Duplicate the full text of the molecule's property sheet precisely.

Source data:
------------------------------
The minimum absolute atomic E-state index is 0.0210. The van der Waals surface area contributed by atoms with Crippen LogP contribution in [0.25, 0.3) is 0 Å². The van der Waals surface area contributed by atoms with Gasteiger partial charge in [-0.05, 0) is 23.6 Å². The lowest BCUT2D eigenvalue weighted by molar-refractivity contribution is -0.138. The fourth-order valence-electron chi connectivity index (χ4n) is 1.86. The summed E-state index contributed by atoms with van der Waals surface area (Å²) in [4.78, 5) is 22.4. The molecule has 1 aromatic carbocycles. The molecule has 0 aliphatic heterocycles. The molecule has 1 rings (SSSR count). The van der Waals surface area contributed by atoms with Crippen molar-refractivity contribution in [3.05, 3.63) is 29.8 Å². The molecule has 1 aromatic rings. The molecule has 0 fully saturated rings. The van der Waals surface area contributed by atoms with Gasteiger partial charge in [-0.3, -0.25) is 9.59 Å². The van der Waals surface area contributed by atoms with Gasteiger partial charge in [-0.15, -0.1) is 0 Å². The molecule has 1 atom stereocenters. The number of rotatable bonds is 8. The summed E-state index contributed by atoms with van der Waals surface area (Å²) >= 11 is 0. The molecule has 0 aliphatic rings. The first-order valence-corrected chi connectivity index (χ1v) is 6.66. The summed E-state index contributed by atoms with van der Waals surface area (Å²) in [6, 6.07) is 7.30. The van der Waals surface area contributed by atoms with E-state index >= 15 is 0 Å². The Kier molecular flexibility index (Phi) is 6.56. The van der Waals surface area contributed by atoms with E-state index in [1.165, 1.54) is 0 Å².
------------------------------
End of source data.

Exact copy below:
The minimum absolute atomic E-state index is 0.0210. The van der Waals surface area contributed by atoms with Crippen LogP contribution in [0.25, 0.3) is 0 Å². The van der Waals surface area contributed by atoms with Gasteiger partial charge in [-0.05, 0) is 23.6 Å². The lowest BCUT2D eigenvalue weighted by molar-refractivity contribution is -0.138. The fourth-order valence-electron chi connectivity index (χ4n) is 1.86. The summed E-state index contributed by atoms with van der Waals surface area (Å²) in [4.78, 5) is 22.4. The molecule has 1 aromatic carbocycles. The molecule has 0 aliphatic heterocycles. The molecule has 1 rings (SSSR count). The van der Waals surface area contributed by atoms with Crippen molar-refractivity contribution in [3.05, 3.63) is 29.8 Å². The molecule has 1 aromatic rings. The molecule has 0 fully saturated rings. The van der Waals surface area contributed by atoms with Gasteiger partial charge in [-0.3, -0.25) is 9.59 Å². The van der Waals surface area contributed by atoms with Gasteiger partial charge in [-0.15, -0.1) is 0 Å². The molecule has 1 atom stereocenters. The number of rotatable bonds is 8. The summed E-state index contributed by atoms with van der Waals surface area (Å²) >= 11 is 0. The molecule has 0 aliphatic rings. The first-order valence-corrected chi connectivity index (χ1v) is 6.66. The summed E-state index contributed by atoms with van der Waals surface area (Å²) in [6, 6.07) is 7.30. The van der Waals surface area contributed by atoms with E-state index >= 15 is 0 Å². The Kier molecular flexibility index (Phi) is 6.56. The van der Waals surface area contributed by atoms with E-state index in [1.165, 1.54) is 0 Å².